the incident to her relatives. Conduct of the prosecutrix shows

that she was not a consenting party. True it is that there was

some minor contradictions in the statement of the witnesses but

the same do not go to the root of the case and are insignificant

and therefore, minor contradictions have no adverse effect on the

entire case of the prosecution.

7. The statement of the prosecutrix is quite natural, inspire

confidence and merits acceptance. In the traditional non-

permissive bounds of society of India, no girl or woman of self

respect and dignity would depose falsely implicating somebody of

ravishing her chastity by sacrificing and jeopardizing her future

prospect. Evidence of the prosecutrix to be followed at par with

an injured witness and when her evidence is inspiring confidence,

no corroboration is necessary, but in the present case, there is

ample corroborative piece of evidence.

8. It is true that there is delay of 17 days in lodging the report

in the Police Station. Prosecutrix is a married woman, she was

fearful after the incident to her husband that is why she left the

house, but when her husband reached to her and found the

support of the family she decided to lodged the report. Where

report of rape is to be lodged many questions would obviously

crop up for consideration before one finally decides to lodge the

FIR. It is difficult to appreciate the plight of victim who has been

criminally assaulted in such a manner. Obviously prosecutrix

must have also gone through great turmoil and only after giving it

a serious thought, must have decided to lodge the FIR. Precisely

this appears to be the reasons for delayed FIR. The delay in a

case of sexual assault, cannot be equated with the case involving

other offences. There are several factors which weigh in the mind

of the prosecutrix and her family members before coming to the

Police Station to lodge a complaint. In a tradition bound society

prevalent in India, more particularly, rural areas, it would be quite

unsafe to throw out the prosecution case merely on the ground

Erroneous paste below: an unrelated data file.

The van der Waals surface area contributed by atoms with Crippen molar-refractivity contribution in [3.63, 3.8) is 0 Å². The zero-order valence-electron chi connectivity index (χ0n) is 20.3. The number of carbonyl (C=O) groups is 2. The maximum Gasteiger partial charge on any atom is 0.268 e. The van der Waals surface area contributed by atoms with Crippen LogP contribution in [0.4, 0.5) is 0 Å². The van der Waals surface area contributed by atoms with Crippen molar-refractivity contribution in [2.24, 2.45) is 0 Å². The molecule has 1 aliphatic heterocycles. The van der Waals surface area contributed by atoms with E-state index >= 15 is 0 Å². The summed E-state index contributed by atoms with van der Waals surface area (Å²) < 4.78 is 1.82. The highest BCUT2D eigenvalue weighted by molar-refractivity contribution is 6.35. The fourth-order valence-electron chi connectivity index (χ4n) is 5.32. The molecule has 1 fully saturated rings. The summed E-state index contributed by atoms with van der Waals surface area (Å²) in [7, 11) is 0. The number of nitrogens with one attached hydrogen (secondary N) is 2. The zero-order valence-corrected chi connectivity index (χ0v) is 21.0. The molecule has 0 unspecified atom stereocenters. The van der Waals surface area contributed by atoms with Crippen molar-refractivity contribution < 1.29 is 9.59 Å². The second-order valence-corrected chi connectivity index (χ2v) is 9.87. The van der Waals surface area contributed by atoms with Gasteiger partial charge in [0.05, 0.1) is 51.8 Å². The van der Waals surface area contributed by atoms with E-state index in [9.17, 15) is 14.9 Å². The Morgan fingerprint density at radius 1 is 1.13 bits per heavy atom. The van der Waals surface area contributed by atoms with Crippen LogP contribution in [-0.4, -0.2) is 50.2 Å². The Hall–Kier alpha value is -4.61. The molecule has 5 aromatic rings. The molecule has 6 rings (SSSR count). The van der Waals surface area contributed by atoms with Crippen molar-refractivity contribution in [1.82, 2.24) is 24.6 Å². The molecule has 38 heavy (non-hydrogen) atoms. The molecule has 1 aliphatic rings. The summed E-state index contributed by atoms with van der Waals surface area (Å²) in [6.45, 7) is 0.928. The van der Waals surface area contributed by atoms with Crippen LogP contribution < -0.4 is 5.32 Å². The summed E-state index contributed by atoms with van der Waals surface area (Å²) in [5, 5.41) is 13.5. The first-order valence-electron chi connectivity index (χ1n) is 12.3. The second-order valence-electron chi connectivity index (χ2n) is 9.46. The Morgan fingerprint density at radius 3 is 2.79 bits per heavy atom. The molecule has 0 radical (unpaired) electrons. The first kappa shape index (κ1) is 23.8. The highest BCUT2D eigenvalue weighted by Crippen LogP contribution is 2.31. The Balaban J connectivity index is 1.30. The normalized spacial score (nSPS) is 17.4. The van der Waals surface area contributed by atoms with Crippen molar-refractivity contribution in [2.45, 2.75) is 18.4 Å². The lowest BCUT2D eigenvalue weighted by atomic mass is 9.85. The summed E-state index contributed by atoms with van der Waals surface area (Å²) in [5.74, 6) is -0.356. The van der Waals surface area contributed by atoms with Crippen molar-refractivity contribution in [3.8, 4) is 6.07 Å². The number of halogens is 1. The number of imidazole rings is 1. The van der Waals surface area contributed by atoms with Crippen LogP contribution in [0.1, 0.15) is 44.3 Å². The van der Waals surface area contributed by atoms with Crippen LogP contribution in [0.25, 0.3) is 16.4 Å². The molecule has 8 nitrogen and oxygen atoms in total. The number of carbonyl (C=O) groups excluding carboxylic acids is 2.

that there is some delay in lodging the FIR. After reassessing the

evidence, this Court has no reason to hold that the appellant has

been falsely implicated.

9. Delay has no adverse effect in the facts and circumstances

of the case. The trial Court has evaluated the evidence

elaborately and this Court has no reason to substitute a contrary

finding. House trespass in order to commit offence punishable

with imprisonment for life is an offence under Section 450 of IPC

and rape is punishable under Section 376(1) of IPC for which the

trial Court has convicted the appellant and same is hereby


10. So far as offence under Section 3(1)(xii) of the Act is

concerns, which reads as under:

“3. Punishments for ofences of atrocities. – (1)
Whoever, not being a member of a Scheduled Caste
or a Scheduled Tribe,-

xxxx xxxx xxxx

(xii) being in a position to dominate the will of a
woman belonging to a Scheduled Caste or a
Scheduled Tribe and uses that position to exploit her
sexually to which she would not have otherwise

In the present case, the appellant was not in a position to

dominate the will of the prosecutrix because there was no

fiduciary relation between the prosecutrix and the appellant,

therefore, offence under Section 3(1)(xii) of the Act is not made

out. Conviction of the appellant for the above said offence is not

sustainable and the same is set aside. Accordingly, he is

acquitted of the charges under Section 3(1)(xii) of the Act.

11. Heard on the point of sentence.

The trial Court awarded RI for seven years for the offence

under Section 376(1) of the IPC which is minimum prescribed for

the offence. Less than the minimum cannot be awarded,

therefore, sentence part is not liable to be interfered with. As per

the report, the appellant has been released from jail after serving

the full jail sentence awarded to him and after remission granted

to him by the jail authorities. In view of this no further order is

required for his arrest.

12. Accordingly, the appeal is allowed in part.


(Ram Prasanna Sharma)